The entropy budget under the subsidence region from 80 to 300 km of radius in CTL is shown in Fig. 15a. The radius range includes the intense lower- and midtropospheric low-entropy layer in Fig. 3. The most dominant feature is that the subsidence of the low-entropy air into the boundary layer induces very strong negative vertical entropy advection (Fig. 15a) at the top of boundary layer slightly below 1 km of altitude and this term is balanced by the convergence of water vapor diffusion flux (Fig. 15a). The horizontal advection is also negative mainly below 500 m of altitude because of the inward advection of the low-entropy air, which is balanced by the convergence of sensible and latent heat fluxes (Fig. 15a). The pattern suggests that subsiding air parcels have lost too much entropy during their subsidence when they reach the lower- and midtropospheric low-entropy layer (also reflected by the colored wind vector in Fig. 15a). As low as 1 km of altitude seems to be sufficient for them to obtain enough entropy sources from the convergence of sensible and latent heat diffusion fluxes to restore entropy. Otherwise, their entropy would probably be unable to support the next ascent when they reach the eyewall.

In DRY and REV (Figs. 15b,c), below about 1 km of altitude, the dominant balance is the negative horizontal advection (Figs. 15b,c) and the entropy sources from convergence of sensible and latent heat flux (in REV only). At the lowest model level in REV, there is a net loss of water vapor due to turbulent diffusion and thus contributes negatively to the entropy budget, which is compensated by a convergence of sensible heat diffusion fluxes (Fig. 15c). The net loss of water vapor at the lowest model level is compensated by evaporation of liquid water diffused downward from above. Between 1 and 3 km of altitude, the dominant balance in the entropy budget is negative horizontal advection and positive vertical advection, though entropy sink from radiative cooling is not negligible (Figs. 15c,d). With entropy restoration rate of smaller magnitude and mainly near the surface, this possibly suggests that the parcels finishing subsidence do not need large entropy source to restore entropy as in a typical TC, which may allow them to turn inward at a relative higher altitude to prepare for the next ascent. This is consistent with the fact that in dry-type TCs, there is no lower- and midtropospheric low-entropy layer outside the ascending region as in CTL (colored wind vector in Figs. 15a–c). Note that the entropy in the subsidence region is equal to or even higher than the ambient environment in DRY and REV (Figs. 3a,b).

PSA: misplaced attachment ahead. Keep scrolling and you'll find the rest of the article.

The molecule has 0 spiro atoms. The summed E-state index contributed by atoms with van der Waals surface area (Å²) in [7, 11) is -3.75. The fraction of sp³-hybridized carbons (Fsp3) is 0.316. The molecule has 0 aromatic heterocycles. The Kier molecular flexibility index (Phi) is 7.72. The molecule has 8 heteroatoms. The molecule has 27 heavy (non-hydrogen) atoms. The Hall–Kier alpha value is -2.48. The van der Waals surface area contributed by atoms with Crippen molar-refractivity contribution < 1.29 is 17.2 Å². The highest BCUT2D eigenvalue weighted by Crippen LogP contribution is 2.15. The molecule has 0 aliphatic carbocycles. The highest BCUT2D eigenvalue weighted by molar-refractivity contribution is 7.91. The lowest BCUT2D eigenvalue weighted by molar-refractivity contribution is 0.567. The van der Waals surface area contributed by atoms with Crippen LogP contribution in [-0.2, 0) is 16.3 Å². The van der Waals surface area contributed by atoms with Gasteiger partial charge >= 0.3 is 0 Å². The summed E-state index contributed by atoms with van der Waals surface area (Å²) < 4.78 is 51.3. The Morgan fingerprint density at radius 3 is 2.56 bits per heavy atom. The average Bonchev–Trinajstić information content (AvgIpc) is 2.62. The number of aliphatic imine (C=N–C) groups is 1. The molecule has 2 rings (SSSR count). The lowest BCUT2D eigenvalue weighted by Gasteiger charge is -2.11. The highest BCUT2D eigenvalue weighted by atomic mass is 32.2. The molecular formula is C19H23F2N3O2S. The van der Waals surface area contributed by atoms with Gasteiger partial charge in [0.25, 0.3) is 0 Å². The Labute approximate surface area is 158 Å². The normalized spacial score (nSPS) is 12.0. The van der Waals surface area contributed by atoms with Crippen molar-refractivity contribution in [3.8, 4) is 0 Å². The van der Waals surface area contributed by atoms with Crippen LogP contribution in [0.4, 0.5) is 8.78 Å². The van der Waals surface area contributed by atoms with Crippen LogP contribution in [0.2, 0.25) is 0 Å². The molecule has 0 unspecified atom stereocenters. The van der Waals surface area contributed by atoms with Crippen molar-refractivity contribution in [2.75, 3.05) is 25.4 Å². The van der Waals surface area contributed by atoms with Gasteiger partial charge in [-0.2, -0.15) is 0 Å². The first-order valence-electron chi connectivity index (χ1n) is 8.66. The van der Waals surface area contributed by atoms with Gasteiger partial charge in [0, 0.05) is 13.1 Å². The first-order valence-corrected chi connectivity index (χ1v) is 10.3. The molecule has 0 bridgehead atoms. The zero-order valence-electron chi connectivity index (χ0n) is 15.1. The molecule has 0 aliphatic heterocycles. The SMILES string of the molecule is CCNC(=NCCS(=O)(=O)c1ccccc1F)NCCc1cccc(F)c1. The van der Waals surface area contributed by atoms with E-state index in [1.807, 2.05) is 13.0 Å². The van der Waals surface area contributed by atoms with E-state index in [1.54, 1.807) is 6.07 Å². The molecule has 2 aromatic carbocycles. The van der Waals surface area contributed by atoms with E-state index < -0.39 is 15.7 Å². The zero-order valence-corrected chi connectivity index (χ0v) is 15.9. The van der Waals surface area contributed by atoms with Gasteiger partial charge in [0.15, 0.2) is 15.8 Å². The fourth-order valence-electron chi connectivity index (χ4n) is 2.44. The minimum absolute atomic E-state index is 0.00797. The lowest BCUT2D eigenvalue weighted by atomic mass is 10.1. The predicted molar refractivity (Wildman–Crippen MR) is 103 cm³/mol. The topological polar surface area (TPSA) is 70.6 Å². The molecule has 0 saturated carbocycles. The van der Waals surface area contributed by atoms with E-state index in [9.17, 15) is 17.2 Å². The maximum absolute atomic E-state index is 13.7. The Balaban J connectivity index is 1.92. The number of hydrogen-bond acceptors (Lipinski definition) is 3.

Note that the entropy flux under subsidence area (beyond the radius of

## 6. Conclusions and discussion

Controlling factors for the TC structure, including its radius of the maximum wind, width of the ascending eyewall, subsidence area, and inflow-layer depth, are investigated via simulations of dry (DRY), moist reversible (REV) and typical (CTL) TCs. The main differences between dry-type and typical TCs are illustrated in Fig. 16.

First, the ER11 theory is systematically evaluated in dry-type TCs because of their wide ascents. It is found that indeed, the boundary layer closure is generally valid. The numerical solution of ER11 model produces reasonable wind profiles (to a lesser extent in DRY), demonstrating the functioning of the self-stratification relation of the ER11 model. The effect of total water mixing ratio is shown to reduce the maximum intensity by ~5 m s^{−1} at *r*_{m}. Also, the fact that steady-state intensity is independent of size proposed by ER11 is also supported in DRY. The relation between *r*_{m} and the outer radius of ER11 is also generally valid in DRY and REV, but not in CTL. Small-scale turbulence is found active in the outflow of dry-type TCs, also supporting the concept of ER11.